Coronary artery disease is a medical condition where plaque builds up and stops blood flow in the arteries, according to the National Heart, Lung, and Blood Institute (See References 1). It is important to diagnose the condition before it leads to a heart attack, according to the Mayo Clinic (See References 2).
An electrocardiogram (EKG or ECG) is used to measure impulses moving toward the heart, according to the American Heart Association (See References 2). The test can show if a patient’s heartbeat is irregular, which can signal problems with blood flow within the heart.
An echocardiogram uses sound waves to obtain pictures of the inside of the heart. It can show how well blood is flowing through the heart, including its valves, according to the Patient Education Institute (See References 3).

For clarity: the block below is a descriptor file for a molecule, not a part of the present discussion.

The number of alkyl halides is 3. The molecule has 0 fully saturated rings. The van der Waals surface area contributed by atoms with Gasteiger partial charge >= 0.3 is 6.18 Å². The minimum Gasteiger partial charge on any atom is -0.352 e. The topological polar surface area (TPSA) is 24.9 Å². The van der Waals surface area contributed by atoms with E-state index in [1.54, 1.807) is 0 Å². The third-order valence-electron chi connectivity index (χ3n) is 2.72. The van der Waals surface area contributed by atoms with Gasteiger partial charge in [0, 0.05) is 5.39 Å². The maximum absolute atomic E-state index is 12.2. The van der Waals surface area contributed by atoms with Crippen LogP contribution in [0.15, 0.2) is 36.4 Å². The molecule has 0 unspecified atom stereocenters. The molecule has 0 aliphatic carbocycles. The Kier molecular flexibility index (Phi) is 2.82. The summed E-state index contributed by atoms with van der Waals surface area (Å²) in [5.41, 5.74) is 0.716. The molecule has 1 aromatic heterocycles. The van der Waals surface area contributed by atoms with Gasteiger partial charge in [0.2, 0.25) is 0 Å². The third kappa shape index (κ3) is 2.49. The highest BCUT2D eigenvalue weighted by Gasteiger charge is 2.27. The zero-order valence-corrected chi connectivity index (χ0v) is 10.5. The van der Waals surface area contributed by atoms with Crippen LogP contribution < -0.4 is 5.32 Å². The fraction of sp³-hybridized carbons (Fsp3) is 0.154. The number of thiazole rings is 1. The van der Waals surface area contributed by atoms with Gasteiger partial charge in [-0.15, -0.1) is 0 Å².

Exercise Stress Test
During an exercise stress test, a doctor performs an electrocardiogram and measures heart rate and blood pressure while a patient walks on a treadmill. The test can show if there is a reduction in the amount of blood flowing toward the heart, according to the American Heart Association (See References 4).
Chest X-Ray and CT Scan
A chest X-ray is used to get pictures of organs and structures within the chest, including the heart. A computerized tomography (CT) scan is used to get detailed pictures of the arteries, according to the Mayo Clinic (See References 5).
During a coronary angiography, dye and a catheter are used to produce X-ray images of the arteries. The test can show areas in which blood flow is restricted in the arteries, according to the U.S. National Library of Medicine and the National Institutes of Health (See References 6).